#988: The Rabbi, Harry Potter and Too Many Corpses

October 3rd, 2018

“I’ll tell you a good example,” the rabbi said. “A lady called me up, she said her son wants to go to the Museum of Science and Industry. They had a Harry Potter exhibit, OK? Imagine a kid, I don’t know how old he was, who was into Harry Potter needing to go to this Harry Potter exhibit. So I talked to her, I looked into it a little bit about how the exhibit was set up and it wasn’t possible. I wasn’t able to find a solution really.”

The woman on the phone with Rabbi Mordechai Millunchick was a kohain, as was her son. Kohanim, the plural form of the word, are in certain Jewish traditions a priestly clan direct descended from Moses’ brother Aaron. They are the only ones allowed to perform certain rituals at the Temple in Jerusalem. As such, they have to keep themselves ritually clean, free of impurities such as the “tumah” coming from dead bodies.

Which is why the MSI’s collection of historic body slices meant a little Jewish boy couldn’t go see Harry Potter.

It was 2009, and although the touring “Harry Potter: The Exhibition” came and went before the ongoing “YOU! The Experience!” opened that year with Body Worlds-created plasticized corpse-bits, the preserved cross-sections of an actual human body have startled the curious and MSI-goers who stumbled into the wrong stairwell for years.

“I told her, ‘Listen, lady. Wait. Tell your son to wait and maybe the exhibit will go to a different city, it’s just what happens.’ It may not be a good solution, but I told her, I said ‘Listen, your son is a kohain. I’m not. There are places today that I can go to and he is not allowed to go to, OK?’”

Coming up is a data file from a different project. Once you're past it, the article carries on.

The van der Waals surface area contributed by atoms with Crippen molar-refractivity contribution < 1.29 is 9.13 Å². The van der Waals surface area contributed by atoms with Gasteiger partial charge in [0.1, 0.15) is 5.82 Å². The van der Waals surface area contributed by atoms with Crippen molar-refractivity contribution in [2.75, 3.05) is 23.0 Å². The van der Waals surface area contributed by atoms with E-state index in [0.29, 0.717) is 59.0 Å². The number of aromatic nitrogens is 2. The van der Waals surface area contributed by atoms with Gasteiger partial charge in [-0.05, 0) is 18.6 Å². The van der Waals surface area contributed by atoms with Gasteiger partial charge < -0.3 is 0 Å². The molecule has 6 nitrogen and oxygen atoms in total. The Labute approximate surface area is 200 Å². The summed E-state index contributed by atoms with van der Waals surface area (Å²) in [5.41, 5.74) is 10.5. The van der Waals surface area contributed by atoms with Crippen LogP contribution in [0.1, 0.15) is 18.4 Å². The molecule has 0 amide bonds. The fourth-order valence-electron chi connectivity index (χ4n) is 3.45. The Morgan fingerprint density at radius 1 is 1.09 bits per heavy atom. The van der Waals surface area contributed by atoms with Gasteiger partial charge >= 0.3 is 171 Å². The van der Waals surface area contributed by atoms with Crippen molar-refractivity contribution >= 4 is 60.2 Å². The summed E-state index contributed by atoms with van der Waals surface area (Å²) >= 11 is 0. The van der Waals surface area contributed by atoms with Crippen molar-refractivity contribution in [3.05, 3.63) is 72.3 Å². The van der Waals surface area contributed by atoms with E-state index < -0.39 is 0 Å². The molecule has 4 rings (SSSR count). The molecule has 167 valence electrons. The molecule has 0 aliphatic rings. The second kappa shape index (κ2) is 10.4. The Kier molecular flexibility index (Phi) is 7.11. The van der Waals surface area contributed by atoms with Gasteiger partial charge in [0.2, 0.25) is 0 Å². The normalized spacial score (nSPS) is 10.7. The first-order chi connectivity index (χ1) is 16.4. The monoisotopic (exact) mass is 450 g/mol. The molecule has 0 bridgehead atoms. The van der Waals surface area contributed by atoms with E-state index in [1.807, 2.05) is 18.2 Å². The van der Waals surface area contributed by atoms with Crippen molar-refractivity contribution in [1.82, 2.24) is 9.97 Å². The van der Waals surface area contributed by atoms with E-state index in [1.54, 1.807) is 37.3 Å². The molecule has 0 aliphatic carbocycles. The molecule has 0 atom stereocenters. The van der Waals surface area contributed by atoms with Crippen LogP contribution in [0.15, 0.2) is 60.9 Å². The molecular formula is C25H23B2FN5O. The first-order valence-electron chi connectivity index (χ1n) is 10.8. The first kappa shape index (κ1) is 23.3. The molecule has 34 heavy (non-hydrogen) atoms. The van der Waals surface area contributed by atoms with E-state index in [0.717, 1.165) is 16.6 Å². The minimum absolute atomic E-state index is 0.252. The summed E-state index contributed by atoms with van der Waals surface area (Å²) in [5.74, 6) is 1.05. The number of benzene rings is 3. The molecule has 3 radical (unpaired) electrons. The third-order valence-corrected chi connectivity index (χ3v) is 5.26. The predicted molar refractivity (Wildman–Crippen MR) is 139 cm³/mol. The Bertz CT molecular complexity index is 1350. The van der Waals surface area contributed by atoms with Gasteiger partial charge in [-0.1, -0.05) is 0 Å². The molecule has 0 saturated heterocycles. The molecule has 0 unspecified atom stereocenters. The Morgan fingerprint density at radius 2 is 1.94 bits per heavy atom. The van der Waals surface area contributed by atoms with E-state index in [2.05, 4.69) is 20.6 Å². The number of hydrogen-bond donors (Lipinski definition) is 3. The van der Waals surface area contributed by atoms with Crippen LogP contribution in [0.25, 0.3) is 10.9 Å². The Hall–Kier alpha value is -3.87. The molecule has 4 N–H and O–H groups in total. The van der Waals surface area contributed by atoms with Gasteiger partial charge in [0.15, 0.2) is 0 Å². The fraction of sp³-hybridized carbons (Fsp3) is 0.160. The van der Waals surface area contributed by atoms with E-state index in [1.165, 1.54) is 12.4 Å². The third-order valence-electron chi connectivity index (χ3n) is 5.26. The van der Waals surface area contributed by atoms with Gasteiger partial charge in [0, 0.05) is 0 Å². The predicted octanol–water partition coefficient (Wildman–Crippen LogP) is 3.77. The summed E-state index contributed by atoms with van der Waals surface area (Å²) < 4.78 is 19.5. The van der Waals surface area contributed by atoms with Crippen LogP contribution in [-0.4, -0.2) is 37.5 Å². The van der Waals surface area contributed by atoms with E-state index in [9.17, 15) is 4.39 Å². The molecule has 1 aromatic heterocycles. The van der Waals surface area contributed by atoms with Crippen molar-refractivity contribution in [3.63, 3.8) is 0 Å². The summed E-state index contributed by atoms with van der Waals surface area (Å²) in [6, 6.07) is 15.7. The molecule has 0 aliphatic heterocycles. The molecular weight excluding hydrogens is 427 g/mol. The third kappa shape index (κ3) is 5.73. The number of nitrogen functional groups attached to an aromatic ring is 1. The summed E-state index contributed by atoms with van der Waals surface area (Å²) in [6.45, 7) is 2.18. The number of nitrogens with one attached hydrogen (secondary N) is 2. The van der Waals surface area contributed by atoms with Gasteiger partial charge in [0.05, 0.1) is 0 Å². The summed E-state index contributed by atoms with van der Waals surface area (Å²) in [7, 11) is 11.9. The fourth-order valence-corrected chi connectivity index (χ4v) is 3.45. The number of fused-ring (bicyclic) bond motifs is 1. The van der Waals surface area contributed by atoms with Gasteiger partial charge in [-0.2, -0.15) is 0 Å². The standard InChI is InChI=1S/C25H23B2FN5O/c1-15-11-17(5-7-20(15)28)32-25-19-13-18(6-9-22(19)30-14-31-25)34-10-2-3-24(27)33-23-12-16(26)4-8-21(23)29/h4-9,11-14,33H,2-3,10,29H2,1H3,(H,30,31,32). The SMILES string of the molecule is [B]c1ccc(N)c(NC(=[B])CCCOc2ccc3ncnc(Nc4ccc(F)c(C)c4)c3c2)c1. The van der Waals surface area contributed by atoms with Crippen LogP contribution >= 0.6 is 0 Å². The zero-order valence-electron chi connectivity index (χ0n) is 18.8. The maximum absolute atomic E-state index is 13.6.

Contact with a dead body doesn’t mean touching. It can mean being in the same building as a dead body, or walking under the shade of a tree that overlaps a tree that overlaps a tree that casts shade on a cemetery. Kohanim can only go to the funerals of parents, spouses or their own children. Millunchick said observant kohainim interested in medicine often go into dentistry so they can avoid med school cadaver work.

“‘I’m allowed to go to a cemetery,’” Millunchick told the Harry Potter mom. “‘I’m allowed to go to a funeral home for just a friend, I can go to a museum, OK? In the times of the Messiah when the Temple’s going to be rebuilt, there’s going to be places that he’s going to be able to go to that I won’t be able to go to.’”

The only ceremony that cleanses a kohain who came in contact with death involves a red heifer meeting certain rigorous genetic standards set in Mishna. In all of history, the Mishna says, only nine heifers ever fit the bill. Observant Jews have been looking for the 10th red heifer since Romans destroyed the Temple in Jerusalem in 70 CE. The Jerusalem-based non-profit The Temple Institute has only reviewed two candidate cattle since it was founded in 1987. Both were disqualified, the most recent one in 2002.

As there’s no way to clean death impurities without the cow, avoidance has become vital. The sin is not in finding yourself in a building with a corpse, but in not immediately leaving if you discover yourself in one. Even if it has a really cool Harry Potter exhibit in it.

“‘He’s going to be able to serve God, basically. He’s going to be able to serve in the temple in a way anyone who’s not a kohain is going to be able to do, right?’ She understood that and she passed that on to her son who…”

Here the rabbi trailed off.

“Probably didn’t take that too well,” he finished, chuckling.

Read Rabbi Millunchick’s Chicago guidebook for tourist kohanim

Read about a rabbi’s typewriter

And about nuns window shopping cash registers

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